How to Build Your First Surfboard
by Stephen Pirsch

Stands and Blocks
Hot coat
Art Work
Gloss Coat
Leash Plug
Material Lists
Resin Amounts
Equipment List
Sm Wave Design
Helpful Links

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 The easiest of all leash plugs is the stick on plug at No drilling or tools are needed with this plug.  Buy the kit with the rope and resin included or just the plug.  The shipping is about two times the cost of one plug so you might want to buy enough for any future boards.  Ofishl sells accessories to make it lockable.  I recommend putting it on after the gloss coat has hardened. 
Do the following:

  1. Put a 2" piece of string through the hole and tie in a knot so it can not hang over the edge.
  2. Using a drill sander and #50 disk, sand the center, bottom of the plug for a few seconds (make it slightly concave) - this will allow you to put it flat on a curved surface. Sand the part of the board it will sit on by hand. 
  3. Brush on a thick layer of resin on the bottom of the plug, or dip the bottom surface of the plug into a cut off paper cup with epoxy in the bottom (a five minute epoxy kit works well for this - do not use Loctite brand - weak).  Stick the plug as far back on the top tail as practical. 
  4. Wipe off any excess resin leaving a little extra around the edge. 
  5. If not using five minute epoxy, tape the plug (keep the tape away from the plug edge) so that it will not slide slowly downward.
  6. If buying only the plug, buy 1/8"(3.2mm) nylon rope (available at Lowe's, etc.).
  7. Cut a few pieces in 8" lengths and burn the ends slightly (some leashes are sold with a rope).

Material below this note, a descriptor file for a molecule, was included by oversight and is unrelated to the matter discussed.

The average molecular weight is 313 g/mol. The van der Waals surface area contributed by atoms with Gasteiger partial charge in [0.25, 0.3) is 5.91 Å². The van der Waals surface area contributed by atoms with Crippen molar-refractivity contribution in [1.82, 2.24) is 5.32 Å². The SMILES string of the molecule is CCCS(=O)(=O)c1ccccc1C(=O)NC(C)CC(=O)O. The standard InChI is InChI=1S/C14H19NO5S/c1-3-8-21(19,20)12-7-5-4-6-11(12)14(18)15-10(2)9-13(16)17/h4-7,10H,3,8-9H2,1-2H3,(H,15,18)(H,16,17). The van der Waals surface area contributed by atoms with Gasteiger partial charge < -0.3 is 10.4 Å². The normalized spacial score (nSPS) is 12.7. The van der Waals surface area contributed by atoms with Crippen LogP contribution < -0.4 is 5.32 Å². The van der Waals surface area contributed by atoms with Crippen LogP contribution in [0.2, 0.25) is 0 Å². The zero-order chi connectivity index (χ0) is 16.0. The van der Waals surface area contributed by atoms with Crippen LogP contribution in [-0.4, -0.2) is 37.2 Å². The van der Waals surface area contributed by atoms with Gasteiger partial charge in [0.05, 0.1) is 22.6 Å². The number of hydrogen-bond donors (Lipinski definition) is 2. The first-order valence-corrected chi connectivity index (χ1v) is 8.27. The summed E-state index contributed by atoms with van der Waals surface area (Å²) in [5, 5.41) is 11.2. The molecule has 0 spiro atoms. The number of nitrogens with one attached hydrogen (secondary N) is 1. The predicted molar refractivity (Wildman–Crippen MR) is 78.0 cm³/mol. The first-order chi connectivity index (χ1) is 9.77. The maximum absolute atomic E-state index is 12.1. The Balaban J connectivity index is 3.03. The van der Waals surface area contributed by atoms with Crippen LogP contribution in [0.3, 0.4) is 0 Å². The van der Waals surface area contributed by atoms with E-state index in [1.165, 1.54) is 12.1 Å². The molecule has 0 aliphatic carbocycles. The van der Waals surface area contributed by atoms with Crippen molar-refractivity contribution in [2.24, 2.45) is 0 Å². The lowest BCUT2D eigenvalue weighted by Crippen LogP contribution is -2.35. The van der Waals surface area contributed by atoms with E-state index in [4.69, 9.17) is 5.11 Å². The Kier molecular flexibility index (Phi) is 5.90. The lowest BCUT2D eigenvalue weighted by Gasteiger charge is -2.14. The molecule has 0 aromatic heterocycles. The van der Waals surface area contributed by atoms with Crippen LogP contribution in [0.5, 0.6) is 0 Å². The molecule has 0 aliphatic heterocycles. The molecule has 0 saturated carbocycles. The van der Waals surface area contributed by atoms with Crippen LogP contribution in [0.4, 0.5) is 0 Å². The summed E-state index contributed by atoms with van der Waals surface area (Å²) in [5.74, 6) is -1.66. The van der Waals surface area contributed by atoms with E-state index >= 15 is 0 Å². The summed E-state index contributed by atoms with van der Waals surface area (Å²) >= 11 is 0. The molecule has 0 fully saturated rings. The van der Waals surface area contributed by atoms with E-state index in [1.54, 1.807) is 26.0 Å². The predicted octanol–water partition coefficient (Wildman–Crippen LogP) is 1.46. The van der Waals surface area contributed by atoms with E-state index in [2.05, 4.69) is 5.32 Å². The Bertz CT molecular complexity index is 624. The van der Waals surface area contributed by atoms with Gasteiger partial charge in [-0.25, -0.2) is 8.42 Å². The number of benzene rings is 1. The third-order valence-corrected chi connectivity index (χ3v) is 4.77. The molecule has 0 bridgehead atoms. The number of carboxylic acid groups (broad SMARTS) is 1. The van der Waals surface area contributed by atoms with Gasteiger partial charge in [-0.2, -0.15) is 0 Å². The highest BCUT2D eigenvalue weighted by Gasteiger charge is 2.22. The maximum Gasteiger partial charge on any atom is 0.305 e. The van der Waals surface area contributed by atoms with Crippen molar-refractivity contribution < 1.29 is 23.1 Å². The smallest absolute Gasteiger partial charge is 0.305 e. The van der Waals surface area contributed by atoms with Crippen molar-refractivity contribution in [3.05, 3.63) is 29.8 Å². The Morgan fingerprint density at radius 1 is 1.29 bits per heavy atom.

8. Remove the string and replace it with the rope.  Tie the loop in a double knot. 

If installing a conventional leash plug/cup, do the following::

  1. After the hot coat, use a 1" or 1&1/8" paddle bit (take leash plug when selecting paddle bit) to drill the hole through the hot coat, into the foam.  A hole saw works better, but is more expensive. 
  2. Mark the paddle bit with tape at the box depth.
  3. Drill slowly, checking for proper depth. 
  4. Try to get it flush with the top of the board. 
  5. Cut one square inch of cloth into shreds and, mix the shreds with about one ounce of catalyzed resin. 
  6. Spread the mix around the hole (not all of it) and insert the plug.  Fill all air spaces with the remaining mix. Re-check before the resin gels, and re-fill if resin has seeped down.
  7. Wipe up any excess.

If shipping is a problem install the lockable do-it-yourself plug below.

  1. After the hot coat, drill 1/2" hole no more than 1" from the middle end of the tail (check to make sure lock will fit) - after the hot coat.
  2. Put duct tape across bottom of hole.
  3. Cut one square inch of fiberglass cloth into small shreds.
  4. Mix one ounce total resin and hardener.
  5. Mix shredded cloth with resin.
  6. Force mix in hole - eraser side of pencil works well as a packer tool.
  7. Wipe up excess  
  8. After resin hardens, sand flush
  9. Drill hardened resin with 1/8" bit, and drill the 1/8" hole with a 3/16" bit.(make sure you do not drill into the foam).
  10. Attach 8" long 1/8"(3.2mm) nylon rope.



2003 by Stephen Pirsch, All Rights Reserved.

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